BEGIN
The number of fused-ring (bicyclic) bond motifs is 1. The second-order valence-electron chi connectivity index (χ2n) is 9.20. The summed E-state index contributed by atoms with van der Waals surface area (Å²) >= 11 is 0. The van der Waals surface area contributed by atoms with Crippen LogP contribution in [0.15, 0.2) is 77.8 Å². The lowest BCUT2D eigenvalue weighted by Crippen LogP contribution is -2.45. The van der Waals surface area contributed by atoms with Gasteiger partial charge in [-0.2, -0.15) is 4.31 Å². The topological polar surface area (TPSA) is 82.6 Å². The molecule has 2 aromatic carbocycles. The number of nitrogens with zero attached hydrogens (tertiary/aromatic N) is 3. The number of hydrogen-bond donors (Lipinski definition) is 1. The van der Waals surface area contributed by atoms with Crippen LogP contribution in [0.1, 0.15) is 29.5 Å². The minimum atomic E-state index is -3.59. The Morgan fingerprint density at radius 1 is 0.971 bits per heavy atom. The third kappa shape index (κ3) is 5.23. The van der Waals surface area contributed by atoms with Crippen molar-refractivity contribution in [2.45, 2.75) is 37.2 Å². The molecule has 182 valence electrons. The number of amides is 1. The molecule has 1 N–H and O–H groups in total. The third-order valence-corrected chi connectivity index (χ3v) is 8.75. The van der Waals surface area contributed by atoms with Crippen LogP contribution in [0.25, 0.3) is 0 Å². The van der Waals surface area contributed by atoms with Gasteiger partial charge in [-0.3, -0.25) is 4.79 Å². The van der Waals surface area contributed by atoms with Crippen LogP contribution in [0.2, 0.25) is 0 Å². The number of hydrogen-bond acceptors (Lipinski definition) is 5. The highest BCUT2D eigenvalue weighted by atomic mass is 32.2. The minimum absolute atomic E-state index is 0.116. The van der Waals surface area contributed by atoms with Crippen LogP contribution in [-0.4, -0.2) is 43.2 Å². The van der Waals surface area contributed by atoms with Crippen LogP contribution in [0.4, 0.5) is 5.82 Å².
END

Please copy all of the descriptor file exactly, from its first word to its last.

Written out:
The number of fused-ring (bicyclic) bond motifs is 1. The second-order valence-electron chi connectivity index (χ2n) is 9.20. The summed E-state index contributed by atoms with van der Waals surface area (Å²) >= 11 is 0. The van der Waals surface area contributed by atoms with Crippen LogP contribution in [0.15, 0.2) is 77.8 Å². The lowest BCUT2D eigenvalue weighted by Crippen LogP contribution is -2.45. The van der Waals surface area contributed by atoms with Gasteiger partial charge in [-0.2, -0.15) is 4.31 Å². The topological polar surface area (TPSA) is 82.6 Å². The molecule has 2 aromatic carbocycles. The number of nitrogens with zero attached hydrogens (tertiary/aromatic N) is 3. The number of hydrogen-bond donors (Lipinski definition) is 1. The van der Waals surface area contributed by atoms with Crippen LogP contribution in [0.1, 0.15) is 29.5 Å². The minimum atomic E-state index is -3.59. The Morgan fingerprint density at radius 1 is 0.971 bits per heavy atom. The third kappa shape index (κ3) is 5.23. The van der Waals surface area contributed by atoms with Crippen molar-refractivity contribution in [2.45, 2.75) is 37.2 Å². The molecule has 182 valence electrons. The number of amides is 1. The molecule has 1 N–H and O–H groups in total. The third-order valence-corrected chi connectivity index (χ3v) is 8.75. The van der Waals surface area contributed by atoms with Crippen LogP contribution in [0.25, 0.3) is 0 Å². The van der Waals surface area contributed by atoms with Gasteiger partial charge in [-0.3, -0.25) is 4.79 Å². The van der Waals surface area contributed by atoms with Crippen LogP contribution in [0.2, 0.25) is 0 Å². The number of hydrogen-bond acceptors (Lipinski definition) is 5. The highest BCUT2D eigenvalue weighted by atomic mass is 32.2. The minimum absolute atomic E-state index is 0.116. The van der Waals surface area contributed by atoms with Crippen LogP contribution in [-0.4, -0.2) is 43.2 Å². The van der Waals surface area contributed by atoms with Crippen LogP contribution in [0.4, 0.5) is 5.82 Å².